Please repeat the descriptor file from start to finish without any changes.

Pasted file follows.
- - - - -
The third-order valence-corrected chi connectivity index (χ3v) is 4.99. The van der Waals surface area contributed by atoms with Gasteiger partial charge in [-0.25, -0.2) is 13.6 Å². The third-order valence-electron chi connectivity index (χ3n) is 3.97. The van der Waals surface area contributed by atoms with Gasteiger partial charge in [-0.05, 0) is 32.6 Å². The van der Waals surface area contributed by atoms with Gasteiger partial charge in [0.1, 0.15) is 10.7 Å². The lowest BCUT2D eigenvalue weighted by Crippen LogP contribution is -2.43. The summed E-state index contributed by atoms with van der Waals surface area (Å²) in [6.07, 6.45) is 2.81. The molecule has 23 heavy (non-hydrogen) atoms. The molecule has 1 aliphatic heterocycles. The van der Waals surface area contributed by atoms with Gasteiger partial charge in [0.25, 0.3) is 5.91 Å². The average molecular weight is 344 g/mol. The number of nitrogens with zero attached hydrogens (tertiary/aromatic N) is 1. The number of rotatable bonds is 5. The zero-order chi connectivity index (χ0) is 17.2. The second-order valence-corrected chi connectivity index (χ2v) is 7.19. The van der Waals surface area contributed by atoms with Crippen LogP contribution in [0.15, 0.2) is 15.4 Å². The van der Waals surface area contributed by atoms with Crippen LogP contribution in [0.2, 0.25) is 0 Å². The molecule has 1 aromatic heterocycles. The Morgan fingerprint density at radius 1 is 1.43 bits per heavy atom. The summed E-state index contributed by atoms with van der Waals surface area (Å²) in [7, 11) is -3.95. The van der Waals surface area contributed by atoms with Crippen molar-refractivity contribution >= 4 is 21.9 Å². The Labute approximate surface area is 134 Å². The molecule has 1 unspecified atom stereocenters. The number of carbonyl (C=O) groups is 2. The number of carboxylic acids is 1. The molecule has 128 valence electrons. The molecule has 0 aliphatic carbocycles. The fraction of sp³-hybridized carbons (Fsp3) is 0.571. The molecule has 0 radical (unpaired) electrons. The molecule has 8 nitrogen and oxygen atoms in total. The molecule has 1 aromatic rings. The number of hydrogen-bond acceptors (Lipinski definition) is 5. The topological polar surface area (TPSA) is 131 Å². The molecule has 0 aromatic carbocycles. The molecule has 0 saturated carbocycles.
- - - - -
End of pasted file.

The third-order valence-corrected chi connectivity index (χ3v) is 4.99. The van der Waals surface area contributed by atoms with Gasteiger partial charge in [-0.25, -0.2) is 13.6 Å². The third-order valence-electron chi connectivity index (χ3n) is 3.97. The van der Waals surface area contributed by atoms with Gasteiger partial charge in [-0.05, 0) is 32.6 Å². The van der Waals surface area contributed by atoms with Gasteiger partial charge in [0.1, 0.15) is 10.7 Å². The lowest BCUT2D eigenvalue weighted by Crippen LogP contribution is -2.43. The summed E-state index contributed by atoms with van der Waals surface area (Å²) in [6.07, 6.45) is 2.81. The molecule has 23 heavy (non-hydrogen) atoms. The molecule has 1 aliphatic heterocycles. The van der Waals surface area contributed by atoms with Gasteiger partial charge in [0.25, 0.3) is 5.91 Å². The average molecular weight is 344 g/mol. The number of nitrogens with zero attached hydrogens (tertiary/aromatic N) is 1. The number of rotatable bonds is 5. The zero-order chi connectivity index (χ0) is 17.2. The second-order valence-corrected chi connectivity index (χ2v) is 7.19. The van der Waals surface area contributed by atoms with Crippen LogP contribution in [0.15, 0.2) is 15.4 Å². The van der Waals surface area contributed by atoms with Crippen LogP contribution in [0.2, 0.25) is 0 Å². The molecule has 1 aromatic heterocycles. The Morgan fingerprint density at radius 1 is 1.43 bits per heavy atom. The summed E-state index contributed by atoms with van der Waals surface area (Å²) in [7, 11) is -3.95. The van der Waals surface area contributed by atoms with Crippen molar-refractivity contribution >= 4 is 21.9 Å². The Labute approximate surface area is 134 Å². The molecule has 1 unspecified atom stereocenters. The number of carbonyl (C=O) groups is 2. The number of carboxylic acids is 1. The molecule has 128 valence electrons. The molecule has 0 aliphatic carbocycles. The fraction of sp³-hybridized carbons (Fsp3) is 0.571. The molecule has 0 radical (unpaired) electrons. The molecule has 8 nitrogen and oxygen atoms in total. The molecule has 1 aromatic rings. The number of hydrogen-bond acceptors (Lipinski definition) is 5. The topological polar surface area (TPSA) is 131 Å². The molecule has 0 aromatic carbocycles. The molecule has 0 saturated carbocycles.